Remembering New Jersey's Millicent Fenwick at 100: Outspoken, unique and 'the conscience of Congress'

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May 30th
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Remembering New Jersey's Millicent Fenwick at 100: Outspoken, unique and 'the conscience of Congress'

fenwick_optBY ERIC MODEL

We like to describe these Journeys into New Jersey as explorations of the offbeat, off the beaten path, overlooked and forgotten.

Millicent Fenwick would have turned 100 on this day, February 25. It would be unfortunate if Mrs. Fenwick were overlooked and forgotten, especially at this time.

There's no sports arena, airport or train station named after her, but she was an enormously important and impactful figure.

Those old enough can still recall what a unique personality and public servant she was. To those too young to remember, she is worth noting.

Millicent Fenwick was probably best known as a four-term member of the U.S. House of Representatives from New Jersey – a Republican Congresswoman (1974-1982) who was noted for her political independence and a champion of liberal causes. Also a fashion editor and diplomat, she entered politics late in life (She first ran and won a seat in the State Legislature at the age of 59 and in Congress at 64).

She was renowned for her energy, independence, and colorful personality.

For example, she was known for her pipe smoking, a habit she adopted when her physician discouraged her from cigarettes. Described by many as tall and patrician, but down-to-earth and pungent, she inspired the Lacey Davenport character in Garry Trudeau's "Doonesbury" cartoons.

She was a Republican who was an outspoken voice in favor of civil rights and the women's movement.

Fenwick was once described as the Katherine Hepburn of Politics. Charles Millard, a former aid and later a New York City Councilperson said, "with her dignity and elegance she could get away with saying things others couldn't."

Raised in comfortable circumstances in Bernardsville, she attended the exclusive Nightingdale-Bamford School in New York, and college at Columbia as well as the New School for Social Research. Afterwards, she modeled briefly for Harper's Bazaar, then worked as a writer and editor at Vogue magazine for 14 years with a wardrobe and style to match the position. In 1948 she compiled Vogue's Book of Etiquette, which sold a million copies.

In the midst of it she married as a young woman, but soon divorced, being left with two young children and a pile of debts. Refusing money from her family, she scraped by on her own.

Eventually, she inherited a fortune when her father died in 1956 but remained frugal, counting her change from coffee, using one lamp to work by and driving a Chevrolet that stood out in a community of luxury automobiles. She placed her assets in a blind trust to avoid political conflicts of interest.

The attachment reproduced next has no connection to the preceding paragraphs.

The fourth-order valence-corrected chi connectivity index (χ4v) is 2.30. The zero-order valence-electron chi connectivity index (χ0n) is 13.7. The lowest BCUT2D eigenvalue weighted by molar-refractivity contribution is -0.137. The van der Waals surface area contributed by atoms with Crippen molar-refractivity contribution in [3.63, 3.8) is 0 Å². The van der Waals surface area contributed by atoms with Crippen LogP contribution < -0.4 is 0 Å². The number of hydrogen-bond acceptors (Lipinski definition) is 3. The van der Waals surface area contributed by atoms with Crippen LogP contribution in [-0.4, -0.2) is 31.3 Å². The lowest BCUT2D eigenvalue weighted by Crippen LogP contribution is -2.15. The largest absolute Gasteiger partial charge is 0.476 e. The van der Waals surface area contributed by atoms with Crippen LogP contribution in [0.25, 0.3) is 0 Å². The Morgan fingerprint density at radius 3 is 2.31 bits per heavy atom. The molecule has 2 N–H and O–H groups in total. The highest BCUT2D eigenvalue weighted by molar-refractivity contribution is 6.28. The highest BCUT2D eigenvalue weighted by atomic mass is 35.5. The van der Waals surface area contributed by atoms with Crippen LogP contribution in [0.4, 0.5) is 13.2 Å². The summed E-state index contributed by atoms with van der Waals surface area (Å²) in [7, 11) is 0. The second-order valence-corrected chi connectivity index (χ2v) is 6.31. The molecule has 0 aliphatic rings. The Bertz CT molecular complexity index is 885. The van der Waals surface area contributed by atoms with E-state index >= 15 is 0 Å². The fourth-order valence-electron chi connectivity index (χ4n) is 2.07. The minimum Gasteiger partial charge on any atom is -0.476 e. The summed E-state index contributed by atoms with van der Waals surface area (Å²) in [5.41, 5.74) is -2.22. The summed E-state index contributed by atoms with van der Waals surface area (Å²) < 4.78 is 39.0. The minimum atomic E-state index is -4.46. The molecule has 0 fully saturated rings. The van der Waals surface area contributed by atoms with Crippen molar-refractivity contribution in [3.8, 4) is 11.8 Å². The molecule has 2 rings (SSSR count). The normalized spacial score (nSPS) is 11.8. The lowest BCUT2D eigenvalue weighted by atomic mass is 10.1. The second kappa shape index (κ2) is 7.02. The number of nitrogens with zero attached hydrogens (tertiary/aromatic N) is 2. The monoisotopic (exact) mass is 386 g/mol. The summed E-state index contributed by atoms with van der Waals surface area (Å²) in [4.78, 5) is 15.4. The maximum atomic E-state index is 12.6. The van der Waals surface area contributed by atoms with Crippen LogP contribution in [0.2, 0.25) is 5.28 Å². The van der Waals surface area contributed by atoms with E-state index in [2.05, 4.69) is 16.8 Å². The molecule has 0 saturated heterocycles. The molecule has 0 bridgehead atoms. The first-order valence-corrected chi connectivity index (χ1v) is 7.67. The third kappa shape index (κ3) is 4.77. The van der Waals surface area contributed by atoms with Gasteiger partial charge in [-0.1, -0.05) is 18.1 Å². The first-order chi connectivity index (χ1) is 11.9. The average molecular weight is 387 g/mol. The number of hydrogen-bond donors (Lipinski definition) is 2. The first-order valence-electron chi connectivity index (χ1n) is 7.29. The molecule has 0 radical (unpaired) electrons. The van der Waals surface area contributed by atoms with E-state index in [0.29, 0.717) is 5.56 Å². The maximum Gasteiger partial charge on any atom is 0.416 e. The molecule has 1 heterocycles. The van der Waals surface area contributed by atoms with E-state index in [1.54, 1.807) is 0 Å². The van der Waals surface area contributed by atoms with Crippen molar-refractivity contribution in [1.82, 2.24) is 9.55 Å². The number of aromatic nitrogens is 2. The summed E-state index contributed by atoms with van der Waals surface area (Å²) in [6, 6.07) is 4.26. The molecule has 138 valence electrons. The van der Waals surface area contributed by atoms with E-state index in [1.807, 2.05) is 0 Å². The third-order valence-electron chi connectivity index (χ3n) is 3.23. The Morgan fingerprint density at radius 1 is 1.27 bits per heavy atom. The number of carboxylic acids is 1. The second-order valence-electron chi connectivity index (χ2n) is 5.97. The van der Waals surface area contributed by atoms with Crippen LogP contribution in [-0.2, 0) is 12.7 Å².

On her substantive record, she won the respect of her political peers, sometimes grudgingly, for her advocacy on a wide variety of issues, including civil rights, peace in Vietnam, aid for asbestos victims, help for the poor, prison reform, strip-mining controls, reduction of military programs, urban renewal, campaign-spending limits, gun control and restrictions on capital punishment.

Among Mrs. Fenwick's proudest achievements was being a lead sponsor of the resolution creating the commission to monitor the 1975 Helsinki accords on human rights.

In contrast to today's frequently polarized political landscape, Millicent Fenwick was unique as a liberal Republican. But even back then her views often placed her at odds with her party's leaders and seemed at odds with the wealthy district in New Jersey's horse country that she represented.

She fought for bathrooms for migrant workers, and that earned her the nickname of Outhouse Millie. Others called her the Bella Abzug of Somerset County, a nod to the outspoken former Congresswoman.

She was known for her opposition to corruption by both parties and special interest groups. Walter Cronkite called her "the conscience of Congress."

Although strong-willed, Millicent Fenwick had a unique ability to bring people together - no matter their political persuasion.

For example, in a debate over equal rights for women, she once recalled, a male legislator said: "I just don't like this amendment. I've always thought of women as kissable, cuddly and smelling good." Her reply was classic Fenwick: "That's the way I feel about men, too. I only hope for your sake that you haven't been disappointed as often as I have."

When she left the State Assembly in 1974, one man, reflecting the times, kissed her, saying: "We male chauvinist pigs all will miss you, Millicent, because you're a wonderful woman."

As noted above, Millicent Fenwick is worth remembering as she would have turned 100. One of a kind, her story can still be instructive and relevant for us all today.


You can find more on the life and career of Millicent Fenwick at:  Millicent Fenwick, Her Way, by Amy Schapiro (Rutgers University Press, 2003).

Eric Model explores the "offbeat, off the beaten path overlooked and forgotten" on SIRIUS-XM Radio and at


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